Helen Wilks – Childhood Fragments

4 November 1998 to 6 December 1998

These paintings inhabit the seemingly minor interstices of childhood experience to remind and confront the shades and memories of them. For they are still held, somewhere echoing inside the adult. Through attention to the ordinary I seek to animate these intimate and vivid worlds, lying bare the prosaic memories that childhoods so frequently hold in common. The Childhood Fragments have become a painted tragicomedy of internal narratives and moments holding vulnerabilities and worries, confusions and delights, mischiefs and enthusiasms. These commonplace bits and pieces of experience are at once unexceptional and yet precious. Children everywhere, live a life packed with emotional force. Small things may have overwhelming importance to them. For me painting holds its meaning and value as essentially a contemplative and intimate language

– Helen Wilks

The Gamut, 1999, Helen Wilks

Childhood and the child’s psychic development on the often torturous path to adulthood were central themes in Sigmund and Anna Freud’s work. Helen Wilks paints vibrant canvases describing the pleasures and pains of childhood, and it seemed entirely appropriate to exhibit them at 20 Maresfield Gardens where Anna Freud held so many seminars on child development and on the psychoanalytic treatment of children. In Childhood Fragments Helen Wilks investigate, with great sensitivity, the feelings of children as they try to make sense of the often contradictory world of adults.

Her work investigates the feelings of children as they try to make sense of the world of adults. She explores their exuberant world of fantasy that becomes so easily blunted as the child matures into adult. Her acute observations of the pleasures and pains of childhood in her remarkable paintings are appealing both to adults and children. They create a meeting ground and talking point for shared experiences and provide a means for visitors to reflect on how the events of childhood continue to have an impact throughout her life.

The paintings invite us to remember the buried memories of childhood and some of those disturbing feelings we though we had jettisoned with our toys.

A Note on the Exhibition
Artist Statement
by Helen Wilks

“People are my landscape” – Isaiah Berlin
People have long been my own preoccupation and “landscape”. During the eighties and beyond I painted people absorbed in the vulnerable task of pretending to be other people. Since 1990 this focus has changed. In the series of paintings entitled Childhood Fragments I myself have been the actor (painter) inhabiting memory to unravel an ordinary but particular past in order to reveal an inner present.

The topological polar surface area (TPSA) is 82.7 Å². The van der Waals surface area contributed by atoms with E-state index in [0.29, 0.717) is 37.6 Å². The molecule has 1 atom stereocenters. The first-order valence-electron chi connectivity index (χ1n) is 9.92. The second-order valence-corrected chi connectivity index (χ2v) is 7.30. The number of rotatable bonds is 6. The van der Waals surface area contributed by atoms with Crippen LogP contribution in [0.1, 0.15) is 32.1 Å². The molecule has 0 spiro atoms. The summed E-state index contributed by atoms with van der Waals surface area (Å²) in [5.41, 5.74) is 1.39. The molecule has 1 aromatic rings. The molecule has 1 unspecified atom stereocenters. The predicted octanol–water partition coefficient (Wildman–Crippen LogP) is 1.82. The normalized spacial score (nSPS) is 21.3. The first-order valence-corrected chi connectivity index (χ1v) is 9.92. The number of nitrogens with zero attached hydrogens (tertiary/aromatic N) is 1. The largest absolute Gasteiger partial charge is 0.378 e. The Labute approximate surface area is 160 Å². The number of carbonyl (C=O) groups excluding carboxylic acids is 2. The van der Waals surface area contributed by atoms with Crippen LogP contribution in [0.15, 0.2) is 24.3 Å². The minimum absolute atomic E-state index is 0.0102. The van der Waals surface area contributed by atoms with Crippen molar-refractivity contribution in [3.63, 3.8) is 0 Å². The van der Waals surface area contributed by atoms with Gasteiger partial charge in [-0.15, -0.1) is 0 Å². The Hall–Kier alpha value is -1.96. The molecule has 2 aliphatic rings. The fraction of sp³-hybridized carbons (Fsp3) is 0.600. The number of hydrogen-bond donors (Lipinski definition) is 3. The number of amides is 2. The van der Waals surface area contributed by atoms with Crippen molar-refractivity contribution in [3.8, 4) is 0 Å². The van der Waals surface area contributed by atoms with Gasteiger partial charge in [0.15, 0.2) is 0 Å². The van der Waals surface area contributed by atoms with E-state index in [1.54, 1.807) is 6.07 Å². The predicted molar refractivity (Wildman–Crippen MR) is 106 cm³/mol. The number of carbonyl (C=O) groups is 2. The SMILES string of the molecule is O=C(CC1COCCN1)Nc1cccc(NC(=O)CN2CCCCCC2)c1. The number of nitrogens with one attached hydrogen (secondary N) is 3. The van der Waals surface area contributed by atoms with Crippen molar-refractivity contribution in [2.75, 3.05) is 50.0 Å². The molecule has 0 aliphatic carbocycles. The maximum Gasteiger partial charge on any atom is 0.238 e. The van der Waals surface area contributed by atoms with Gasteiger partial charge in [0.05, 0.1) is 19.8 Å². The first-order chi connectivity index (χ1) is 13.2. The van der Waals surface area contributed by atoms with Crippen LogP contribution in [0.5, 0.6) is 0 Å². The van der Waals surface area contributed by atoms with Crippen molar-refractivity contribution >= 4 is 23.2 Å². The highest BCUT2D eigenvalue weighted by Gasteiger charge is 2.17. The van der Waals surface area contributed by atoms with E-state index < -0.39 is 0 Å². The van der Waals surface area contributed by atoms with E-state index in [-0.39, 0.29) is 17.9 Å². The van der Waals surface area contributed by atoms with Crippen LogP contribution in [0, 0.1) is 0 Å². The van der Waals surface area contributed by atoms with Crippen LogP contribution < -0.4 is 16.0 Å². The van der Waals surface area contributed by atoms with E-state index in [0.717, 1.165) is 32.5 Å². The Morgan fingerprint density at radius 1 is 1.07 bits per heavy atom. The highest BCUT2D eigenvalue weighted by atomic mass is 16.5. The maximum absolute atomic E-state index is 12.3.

The Bears, 1998, Helen Wilks

These commonplace bits and pieces of experience are at once unexceptional and yet precious. Children everywhere, no matter in what situation or circumstance, live a childhood packed with vivid emotional force. Small things may have overwhelming importance then. It is inside this microcosm we grow and fight our way until adulthood cloaks our memory of it and requires of us the use of perspective.

Although writers, in particular, have richly plumbed this remembered world, it interests me that visual artists (with the exception of some film-makers) have tended to merely observe or imitate its doings. Neither of these paths seem to me entirely adequate, possible or satisfactory.

These Childhood Fragments began as images and situations rooted in my own experience. I had to be very literal in certain ways and to make the formal decisions subordinate. The settings were bare because my memories were principally interior feelings matched with a very limited visual image. I kept painting until the image on the canvas had the right psychological presence. It was the personality that mattered, not who it looked like. “I”, though the source, eventually became unimportant.

As the series has progressed, these inhabited memories have become animated by other possibilities and preoccupations: Stories and narratives; figurative illusions; literary and textual connections; abstract constructions; perspectives and scale; and an overriding interest in painting voids the drama of the painting’s edge. (It seems to me that the figurative painting tradition has often been conservative and unadventurous in the confining of the painting’s subject to within the visible frame.)

Some of the later paintings use allusions from other paintings: Dragons not shrimp quotes directly from both Hokusai and Uccello; Juniper bush has its formal structure rooted in an examination of the painting Tobias and the Angel from the workshop of Verrocchio; Frog alludes to two different common stories; Icarus boy quotes from Breugel and from Auden. Relies on Russian icon painting for its configuration, Indian miniature painting and memory for its sense of place, and transmutes the pleasure in childhood balancing to the idea of (nearly) flying. All of which combine to provide an allegory for trying, or the act of painting itself.

For me painting now holds its meaning and value as essentially a contemplative and intimate language providing a means of expression that is as rich, complex, delicate and powerful as any. Despite all other means available it is still, in its own terms, as risky, dramatic and adventurous as any and can (and must) be honestly made. It can invent realities, tell several stories all at once, puzzle and leave the verdict undecided or it can amuse, delight or make the heart ache. Paintings, once they are done, leave a visual springboard for invention in the viewer’s mind.

Helen Kiersnianski Wilks